Critics have generally applauded Gay for his ambitious, broad-ranging works of cultural history. However, while Gay has been noted for his extensive training in both history and psychoanalysis, some critics have frequently commented that his unquestioning adherence to Freudian theory tends to weaken his historical arguments. Reviewers have lauded Gay's scholarship in Freud: A Life for Our Time, complimenting his integration of biographical details, social history, and explanations of psychoanalytic theory into a well-rounded narrative. Gay has been simultaneously commended for his effective application of Freudian analysis to Freud himself, and disparaged for his unquestioning, often defensive, posture toward Freudian theory itself. For example, critics have commented that Gay's argument in Freud for Historians would have been stronger if he had included discussion of a broader range of psychological theories as applied to historical analysis, rather than limiting himself to Freudian theory. Commentators have agreed that Gay's five-volume series on The Bourgeois Experience was both ambitious and insightful in its historical and geographical range. Reviewers have noted the vast array of primary sources that Gay used to create a richly detailed picture of bourgeois society. However, several critics have concurred that each individual volume suffers from the sprawling scope of the subject, resulting in a lack of overall focus, a tendency for meandering discussion, and failure to provide a cohesive, overarching historical argument. Critics of his later volumes have commented that Gay's original aim—to dispel myths which oversimplify Victorian culture—had been effectively dispelled by the earlier volumes of the series. Thus, by the publication of the third volume, his primary argument had been generally accepted and no longer presented a fresh perspective for the reader. Critics have commended My German Question as a subtle and thoughtful work of self-reflection regarding the experience of German-Jews in Berlin in the 1930s. Mozart has received a lukewarm critical response, with several critics praising the book's brevity and clarity, but noting that Gay provided little original insight or new information on Mozart's life.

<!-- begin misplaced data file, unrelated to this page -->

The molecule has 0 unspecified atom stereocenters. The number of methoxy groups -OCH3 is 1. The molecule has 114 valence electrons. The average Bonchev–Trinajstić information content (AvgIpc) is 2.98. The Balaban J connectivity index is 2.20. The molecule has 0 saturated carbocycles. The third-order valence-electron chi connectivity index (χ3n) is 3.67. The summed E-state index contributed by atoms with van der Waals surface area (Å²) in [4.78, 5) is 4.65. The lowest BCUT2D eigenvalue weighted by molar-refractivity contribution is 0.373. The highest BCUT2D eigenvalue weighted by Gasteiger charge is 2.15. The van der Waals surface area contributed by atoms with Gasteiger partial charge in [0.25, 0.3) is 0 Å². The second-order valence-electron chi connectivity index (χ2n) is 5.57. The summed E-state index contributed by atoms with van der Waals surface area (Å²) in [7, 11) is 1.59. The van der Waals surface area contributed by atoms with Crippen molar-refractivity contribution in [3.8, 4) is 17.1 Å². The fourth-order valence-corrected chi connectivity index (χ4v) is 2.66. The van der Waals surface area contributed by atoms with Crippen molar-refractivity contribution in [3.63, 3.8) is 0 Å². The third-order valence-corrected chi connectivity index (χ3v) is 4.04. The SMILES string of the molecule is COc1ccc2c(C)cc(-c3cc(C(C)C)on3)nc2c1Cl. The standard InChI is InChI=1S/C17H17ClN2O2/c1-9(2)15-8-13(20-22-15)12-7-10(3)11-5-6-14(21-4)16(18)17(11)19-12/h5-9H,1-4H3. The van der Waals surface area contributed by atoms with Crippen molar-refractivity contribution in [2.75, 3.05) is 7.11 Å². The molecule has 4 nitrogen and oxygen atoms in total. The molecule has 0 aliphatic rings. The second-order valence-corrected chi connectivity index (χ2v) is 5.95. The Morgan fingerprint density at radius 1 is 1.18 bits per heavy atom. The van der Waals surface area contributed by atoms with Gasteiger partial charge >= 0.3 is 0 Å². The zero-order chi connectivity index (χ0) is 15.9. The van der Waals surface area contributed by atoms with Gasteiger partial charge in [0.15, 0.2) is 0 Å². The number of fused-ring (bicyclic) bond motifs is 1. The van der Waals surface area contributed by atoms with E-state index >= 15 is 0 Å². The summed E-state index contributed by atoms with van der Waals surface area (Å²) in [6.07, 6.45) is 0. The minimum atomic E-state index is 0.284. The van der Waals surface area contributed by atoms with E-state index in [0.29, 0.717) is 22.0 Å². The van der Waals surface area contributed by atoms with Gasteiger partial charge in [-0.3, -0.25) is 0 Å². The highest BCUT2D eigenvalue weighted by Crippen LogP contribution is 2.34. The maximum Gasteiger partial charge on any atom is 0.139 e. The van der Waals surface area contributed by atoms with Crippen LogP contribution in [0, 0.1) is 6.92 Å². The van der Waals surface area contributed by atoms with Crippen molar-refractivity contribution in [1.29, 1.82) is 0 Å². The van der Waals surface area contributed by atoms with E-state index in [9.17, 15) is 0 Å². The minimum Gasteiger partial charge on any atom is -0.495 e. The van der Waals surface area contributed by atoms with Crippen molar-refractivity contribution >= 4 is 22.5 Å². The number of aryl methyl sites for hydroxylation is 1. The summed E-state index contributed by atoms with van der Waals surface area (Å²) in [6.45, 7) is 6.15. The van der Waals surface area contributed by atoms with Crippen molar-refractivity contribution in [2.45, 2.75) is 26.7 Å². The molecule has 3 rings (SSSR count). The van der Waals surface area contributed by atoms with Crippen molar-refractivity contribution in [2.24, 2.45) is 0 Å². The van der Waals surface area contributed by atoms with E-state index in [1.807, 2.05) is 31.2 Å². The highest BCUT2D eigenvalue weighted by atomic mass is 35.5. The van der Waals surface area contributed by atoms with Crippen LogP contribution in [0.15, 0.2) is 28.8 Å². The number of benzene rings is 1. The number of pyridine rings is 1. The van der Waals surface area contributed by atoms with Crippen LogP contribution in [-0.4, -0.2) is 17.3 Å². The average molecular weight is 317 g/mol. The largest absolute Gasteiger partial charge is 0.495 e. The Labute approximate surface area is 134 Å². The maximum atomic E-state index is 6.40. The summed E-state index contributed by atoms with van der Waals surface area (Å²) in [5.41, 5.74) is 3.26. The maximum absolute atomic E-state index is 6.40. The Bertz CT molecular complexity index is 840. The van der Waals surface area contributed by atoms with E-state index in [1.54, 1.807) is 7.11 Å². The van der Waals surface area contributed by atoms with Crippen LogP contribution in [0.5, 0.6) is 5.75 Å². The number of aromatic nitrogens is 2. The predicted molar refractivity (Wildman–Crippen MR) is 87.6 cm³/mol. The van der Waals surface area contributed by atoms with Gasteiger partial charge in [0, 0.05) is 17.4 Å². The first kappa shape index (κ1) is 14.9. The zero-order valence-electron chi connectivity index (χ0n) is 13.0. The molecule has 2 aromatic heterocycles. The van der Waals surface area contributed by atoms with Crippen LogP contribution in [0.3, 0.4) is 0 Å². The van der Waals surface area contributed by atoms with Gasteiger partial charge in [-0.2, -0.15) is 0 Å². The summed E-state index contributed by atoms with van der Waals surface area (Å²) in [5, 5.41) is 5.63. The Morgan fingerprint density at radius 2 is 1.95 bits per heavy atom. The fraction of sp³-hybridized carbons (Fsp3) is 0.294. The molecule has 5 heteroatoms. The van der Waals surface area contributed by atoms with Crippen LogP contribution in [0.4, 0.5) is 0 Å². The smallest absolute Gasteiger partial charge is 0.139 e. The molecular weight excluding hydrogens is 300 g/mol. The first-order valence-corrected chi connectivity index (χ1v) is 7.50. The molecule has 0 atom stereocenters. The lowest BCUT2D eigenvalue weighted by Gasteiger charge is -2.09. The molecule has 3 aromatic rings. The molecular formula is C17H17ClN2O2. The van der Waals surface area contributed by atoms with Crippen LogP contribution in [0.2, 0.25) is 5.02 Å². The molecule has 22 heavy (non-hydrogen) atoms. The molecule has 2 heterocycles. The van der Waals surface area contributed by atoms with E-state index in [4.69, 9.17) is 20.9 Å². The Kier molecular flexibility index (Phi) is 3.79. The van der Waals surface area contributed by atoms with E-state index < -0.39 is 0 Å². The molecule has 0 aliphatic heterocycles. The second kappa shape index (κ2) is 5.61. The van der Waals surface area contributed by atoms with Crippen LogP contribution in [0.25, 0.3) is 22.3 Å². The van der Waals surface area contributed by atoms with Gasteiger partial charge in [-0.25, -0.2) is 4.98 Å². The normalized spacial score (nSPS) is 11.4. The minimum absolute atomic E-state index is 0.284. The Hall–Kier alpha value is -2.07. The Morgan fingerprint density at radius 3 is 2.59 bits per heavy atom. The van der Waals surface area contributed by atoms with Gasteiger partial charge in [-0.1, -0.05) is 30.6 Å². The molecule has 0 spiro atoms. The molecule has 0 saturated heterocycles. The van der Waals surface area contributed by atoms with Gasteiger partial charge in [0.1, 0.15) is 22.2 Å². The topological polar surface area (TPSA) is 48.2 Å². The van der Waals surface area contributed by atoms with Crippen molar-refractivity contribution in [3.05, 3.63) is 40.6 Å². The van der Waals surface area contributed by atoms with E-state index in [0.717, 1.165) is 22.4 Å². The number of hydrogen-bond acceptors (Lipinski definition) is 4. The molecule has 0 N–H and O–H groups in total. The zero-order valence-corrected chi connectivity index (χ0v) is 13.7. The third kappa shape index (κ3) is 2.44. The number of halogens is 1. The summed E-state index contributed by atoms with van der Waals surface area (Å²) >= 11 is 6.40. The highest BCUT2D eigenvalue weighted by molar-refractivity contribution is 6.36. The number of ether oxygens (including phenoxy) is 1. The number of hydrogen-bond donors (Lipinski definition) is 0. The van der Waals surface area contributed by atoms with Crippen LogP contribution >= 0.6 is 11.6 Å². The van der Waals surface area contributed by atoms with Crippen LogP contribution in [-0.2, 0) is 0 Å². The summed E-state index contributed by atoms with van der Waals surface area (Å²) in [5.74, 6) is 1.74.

Principal Works

The Dilemma of Democratic Socialism: Eduard Bernstein's Challenge to Marx (history) 1952

Voltaire's Politics: The Poet as Realist (history) 1959

The Party of Humanity: Essays in the French Enlightenment (history) 1964

The Age of Enlightenment (history) 1966

The Enlightenment: An Interpretation, Volume I: The Rise of Modern Paganism (history) 1966

The Loss of Mastery: Puritan Historians in Colonial America (history) 1966

Weimar Culture: The Outsider as Insider (history) 1968

The Enlightenment: An Interpretation, Volume II: The Science of...

(The entire section is 256 words.)


John Weightman (review date 12 January 1967)

SOURCE: Weightman, John. “Cultivating the Enlightenment.” New York Review of Books 7, no. 12 (12 January 1967): 4, 6, 8.

[In the following review, Weightman argues that Gay fails to provide a wholly new historical perspective in The Enlightenment: An Interpretation, Volume I: The Rise of Modern Paganism, but notes that the book offers an abundance of interesting information and discussion.]

The eighteenth-century movement of thought, which is referred to seriously or ironically as the Enlightenment, set out to destroy myths, but it long ago became a myth itself. Since it immediately preceded the Revolution of 1789, it was held to be responsible for that...

(The entire section is 2745 words.)

J. H. Plumb (review date 13 January 1967)

SOURCE: Plumb, J. H. “The Pursuit of Truth.” Spectator, no. 7229 (13 January 1967): 46.

[In the following review, Plumb asserts that Gay offers an important new perspective on the Enlightenment in The Enlightenment: An Interpretation, Volume I: The Rise of Modern Paganism.]

It is a pity. This book, [The Enlightenment: An Interpretation, Volume I: The Rise of Modern Paganism] so profoundly important, will not be read by LBJ nor McNamara nor Dean Rusk. Not that they will be singular. It will not find its way to de Gaulle's table or Wilson's bedside. It is an even greater pity that Baldwin, and Mailer and Capote will pass it by: too thick, too learned, too...

(The entire section is 1610 words.)